There is so much advice floating around out there about how important it is to follow the expected and established word counts in the industry. For example, many agents, editors, and publishers will not consider works that fall outside of expected word count ranges, and it may even be a reason to reject the work.
The reason is pretty simple: these word counts have been established based on audience and genre, and falling outside these ranges can be indicators of serious deficiencies in the novel (or that it may not be a novel at all, but rather a shorter story) or a lack of knowledge of the industry by the author.
And honestly, with such an overcrowded market, some agents will look for any reason to reject manuscripts, just because they have so many submissions (at least that’s what I’ve heard… please, feel free to hop in the comments and correct me if I’m wrong!).
So it becomes necessary for those of us seeking traditional publication in any form to pay attention to our word counts. And that can identify your writing tendencies.
Underwriting is when a writer will finish a first draft with a lower word count than they need. So, for example, Sea of Broken Glass was only 74k words at the end of the first draft. For reference, a typical young adult fantasy (the genre for SoBG) is expected to be between 80 and 100k words. Once again, anything outside of that range, and traditional publishers or agents may reject it for not conforming to industry standards.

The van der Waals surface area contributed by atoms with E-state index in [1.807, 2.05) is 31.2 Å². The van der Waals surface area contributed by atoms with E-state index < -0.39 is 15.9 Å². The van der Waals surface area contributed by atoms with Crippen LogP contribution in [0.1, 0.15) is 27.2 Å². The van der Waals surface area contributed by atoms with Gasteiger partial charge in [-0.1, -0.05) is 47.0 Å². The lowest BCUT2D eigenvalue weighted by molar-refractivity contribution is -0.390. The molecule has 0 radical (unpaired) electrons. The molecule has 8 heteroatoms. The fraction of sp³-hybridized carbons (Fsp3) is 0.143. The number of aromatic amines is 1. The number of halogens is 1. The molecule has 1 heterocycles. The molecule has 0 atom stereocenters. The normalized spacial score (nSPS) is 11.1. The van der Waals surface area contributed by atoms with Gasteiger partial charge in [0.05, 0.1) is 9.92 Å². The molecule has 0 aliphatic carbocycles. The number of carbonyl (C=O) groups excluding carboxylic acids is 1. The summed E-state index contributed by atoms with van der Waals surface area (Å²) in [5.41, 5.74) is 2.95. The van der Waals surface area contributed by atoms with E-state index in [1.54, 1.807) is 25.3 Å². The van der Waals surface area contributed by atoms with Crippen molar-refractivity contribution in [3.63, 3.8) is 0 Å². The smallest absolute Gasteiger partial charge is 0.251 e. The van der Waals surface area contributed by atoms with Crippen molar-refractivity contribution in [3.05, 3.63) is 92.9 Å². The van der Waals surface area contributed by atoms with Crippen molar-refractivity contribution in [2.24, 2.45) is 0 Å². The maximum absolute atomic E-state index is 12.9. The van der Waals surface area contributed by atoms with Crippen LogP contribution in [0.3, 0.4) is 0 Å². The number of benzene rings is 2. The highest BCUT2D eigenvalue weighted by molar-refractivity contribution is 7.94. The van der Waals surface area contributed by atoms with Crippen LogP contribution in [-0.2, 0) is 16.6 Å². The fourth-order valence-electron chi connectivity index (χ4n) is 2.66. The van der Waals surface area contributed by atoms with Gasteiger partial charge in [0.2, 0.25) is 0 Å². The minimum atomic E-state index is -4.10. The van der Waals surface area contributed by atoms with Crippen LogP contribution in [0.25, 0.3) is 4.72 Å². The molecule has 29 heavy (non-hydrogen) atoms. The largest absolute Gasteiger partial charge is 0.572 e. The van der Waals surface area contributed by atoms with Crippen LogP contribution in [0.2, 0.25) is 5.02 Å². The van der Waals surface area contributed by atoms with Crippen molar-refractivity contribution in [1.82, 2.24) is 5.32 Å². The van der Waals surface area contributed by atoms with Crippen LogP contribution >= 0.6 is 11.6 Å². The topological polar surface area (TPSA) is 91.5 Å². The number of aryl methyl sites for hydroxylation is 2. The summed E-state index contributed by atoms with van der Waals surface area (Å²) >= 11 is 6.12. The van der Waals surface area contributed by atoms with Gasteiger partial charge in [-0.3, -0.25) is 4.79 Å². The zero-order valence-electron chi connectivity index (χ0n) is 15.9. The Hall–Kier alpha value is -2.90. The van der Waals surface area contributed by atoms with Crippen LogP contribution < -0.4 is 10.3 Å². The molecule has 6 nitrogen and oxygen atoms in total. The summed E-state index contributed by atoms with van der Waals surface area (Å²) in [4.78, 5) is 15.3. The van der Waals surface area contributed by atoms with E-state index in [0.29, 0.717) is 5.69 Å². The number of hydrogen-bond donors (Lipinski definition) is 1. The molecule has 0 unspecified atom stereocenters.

But when I finished at 74k, SoBG was missing a lot of scenes and details that were needed to pull the story together. And when I rewrote it (draft 2), I ended up adding over 20k words. Right now, while it’s with betas, it’s a little over 96k words long, by far the longest thing I’ve ever written.
It just didn’t start that way.
And then there’s the opposite problem, overwriting. In overwriting, a writer will write WAY more words than needed for a book. So let’s take an example from a friend of mine. She had a YA fantasy that clocked in at near 200k words… twice as much as most agents and publishers will allow. So when she went back to editing, instead of bulking it out, she had to find ways to cut her word count by a lot.
Every writer has their own style when it comes to drafting and editing, and even specific books by the same writer can be different from a writer’s “normal.” But in general, the more works a writer writes, the closer they may get to their target word counts after draft one and the more they will recognize where they tend to fall on the scale.
So that’s me! Underwriters unite!
In the next couple of weeks, we will discuss a few ways to resolve either of these issues, first for the underwriters, then for the overwriters. Hopefully with a few tips and tricks up your sleeve, you can figure out how to drag your novel closer to its target word count.
Until then, let’s talk in the comments! Where do you fall on this spectrum? Do you follow traditional word counts for your works?
Of the Clouds releases next Saturday, so Friday’s post will be moved to Saturday, and this blog post series will continue after that! Hooray!!!